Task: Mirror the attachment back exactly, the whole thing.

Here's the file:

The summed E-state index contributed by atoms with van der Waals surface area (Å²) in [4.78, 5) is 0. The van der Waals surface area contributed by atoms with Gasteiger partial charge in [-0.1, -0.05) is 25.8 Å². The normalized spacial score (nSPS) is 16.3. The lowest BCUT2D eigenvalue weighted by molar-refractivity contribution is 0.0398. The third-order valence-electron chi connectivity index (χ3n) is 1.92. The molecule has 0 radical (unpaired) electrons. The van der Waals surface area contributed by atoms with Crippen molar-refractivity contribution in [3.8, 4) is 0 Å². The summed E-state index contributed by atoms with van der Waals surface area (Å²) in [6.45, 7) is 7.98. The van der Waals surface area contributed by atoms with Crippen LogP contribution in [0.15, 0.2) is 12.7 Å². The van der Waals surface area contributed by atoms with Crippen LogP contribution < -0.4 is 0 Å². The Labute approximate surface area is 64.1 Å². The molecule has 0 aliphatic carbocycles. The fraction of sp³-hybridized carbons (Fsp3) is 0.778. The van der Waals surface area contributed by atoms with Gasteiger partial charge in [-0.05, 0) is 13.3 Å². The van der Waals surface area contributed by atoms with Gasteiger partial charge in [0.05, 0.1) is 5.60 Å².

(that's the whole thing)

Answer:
The summed E-state index contributed by atoms with van der Waals surface area (Å²) in [4.78, 5) is 0. The van der Waals surface area contributed by atoms with Gasteiger partial charge in [-0.1, -0.05) is 25.8 Å². The normalized spacial score (nSPS) is 16.3. The lowest BCUT2D eigenvalue weighted by molar-refractivity contribution is 0.0398. The third-order valence-electron chi connectivity index (χ3n) is 1.92. The molecule has 0 radical (unpaired) electrons. The van der Waals surface area contributed by atoms with Crippen molar-refractivity contribution in [3.8, 4) is 0 Å². The summed E-state index contributed by atoms with van der Waals surface area (Å²) in [6.45, 7) is 7.98. The van der Waals surface area contributed by atoms with Crippen LogP contribution in [0.15, 0.2) is 12.7 Å². The van der Waals surface area contributed by atoms with Crippen LogP contribution < -0.4 is 0 Å². The Labute approximate surface area is 64.1 Å². The molecule has 0 aliphatic carbocycles. The fraction of sp³-hybridized carbons (Fsp3) is 0.778. The van der Waals surface area contributed by atoms with Gasteiger partial charge in [-0.05, 0) is 13.3 Å². The van der Waals surface area contributed by atoms with Gasteiger partial charge in [0.05, 0.1) is 5.60 Å².